If you are not aware of the recent online Kony 2012 campaign started by the non-profit Invisible Children by now, it is likely that you have been living on the moon for the past week; that or your internet connection has been acting up.
The phenomenon of the online campaign is being increasingly relied upon to bring awareness and encourage public outcry in relation to events, people or organisations - as seen recently when the power of social media shone the spotlight on Susan G. Komen for the Cure and on Rush Limbaugh for his outrageous comments with regard to a Georgetown law student arguing that contraceptives should be covered by health insurance. This social media outcry did more than just raise awareness; it forced Nancy Brinker to reverse the Susan G. Komen Foundation's decision to cut funding for Planned Parenthood; and it has led to many big companies pulling their advertisements from Rush Limbaugh's radio show to distance the brands' names from the crude remarks made by the mouthy Conservative.
It would appear thus, that harnessing the powers of the world of social media can have many positive effects and the collective voice of those millions of Twitter, Facebook and Tumblr users is extremely loud and cannot be ignored. I am certainly of the opinion that the recent Kony 2012 campaign is a positive thing. As somebody who has studied International Criminal Law, his name and his actions are certainly not new to me.
However, they are most certainly new to many of the millions that have viewed and shared the Invisible Children's video and those that are helping #Kony2012 to trend on Twitter. Why does this need to be a bad thing? The cynical ones try to make digs about how well-informed they have always been on the subject of Central Africa's plight; well unfortunately, their silent knowledge on the issue has not done much to further the International Criminal Court's arrest warrant for the alleged Commander-in-Chief of the Lord's Resistance Army that has brought terror to Uganda, Sudan, South Sudan and the Central African Republic over the last two decades.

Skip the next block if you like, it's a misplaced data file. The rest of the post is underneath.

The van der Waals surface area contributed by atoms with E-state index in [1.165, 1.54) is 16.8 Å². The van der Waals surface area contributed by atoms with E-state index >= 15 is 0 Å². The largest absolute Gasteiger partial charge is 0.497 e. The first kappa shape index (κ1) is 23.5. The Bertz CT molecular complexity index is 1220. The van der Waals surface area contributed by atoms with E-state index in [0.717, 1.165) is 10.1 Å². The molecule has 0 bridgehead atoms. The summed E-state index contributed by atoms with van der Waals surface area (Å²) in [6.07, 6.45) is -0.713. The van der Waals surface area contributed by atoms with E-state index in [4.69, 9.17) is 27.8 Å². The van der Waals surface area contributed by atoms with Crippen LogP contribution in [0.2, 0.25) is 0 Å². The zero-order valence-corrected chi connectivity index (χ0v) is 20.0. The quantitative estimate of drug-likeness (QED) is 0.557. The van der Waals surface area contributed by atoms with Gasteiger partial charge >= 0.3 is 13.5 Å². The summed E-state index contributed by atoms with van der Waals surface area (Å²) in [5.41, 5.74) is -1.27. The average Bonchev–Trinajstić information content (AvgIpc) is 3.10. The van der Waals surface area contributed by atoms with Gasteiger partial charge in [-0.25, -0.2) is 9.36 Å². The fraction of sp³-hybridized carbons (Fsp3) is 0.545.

Perhaps it is now 'cool' to share, retweet or post about Joseph Kony, and will remain so for the next week or two, and this makes it uncool to those who can say they already knew about it and that the non-profit spends a lot of their funds on administration and film-making. So would it be better if the now viral 30 minute film had never happened? That Kony did not have the notoriety he has so quickly gained in the realm of social media? Those who are so quick to criticise, are never so quick to present viable alternatives. Yes there is the option of donating to Red Cross and other such charitable organisations, but the point of the video was not solely about providing funding and donations for Uganda, it was about succeeding in the capture of Joseph Kony, who was indicted by the International Criminal Court almost seven years ago, for atrocious crimes against humanity and war crimes charges.
Kony is a free villain amongst many others. Yes, this viral campaign will overshadow al-Bashir and others who are accused of some of the most heinous crimes, and might also overshadow the human rights atrocities being reported as ongoing in Syria. However, if millions of social media users are now aware of another person, who is out there, free and not answering for the crimes he is accused of, I can only see this as a positive result. If it brings us one step closer to capturing him and bringing him to face charges in The Hague, is this not a good thing? We have seen how powerful social media can be when harnessed correctly, so if you are one of the cynics, next time you see one of your Facebook friends sharing the Kony 2012 video, perhaps take a moment before making a snide remark about how well-informed and intellectually superior you yourself are and think of how positive it is that millions today are aware of the atrocities of Joseph Kony who had never heard of his name this time last week.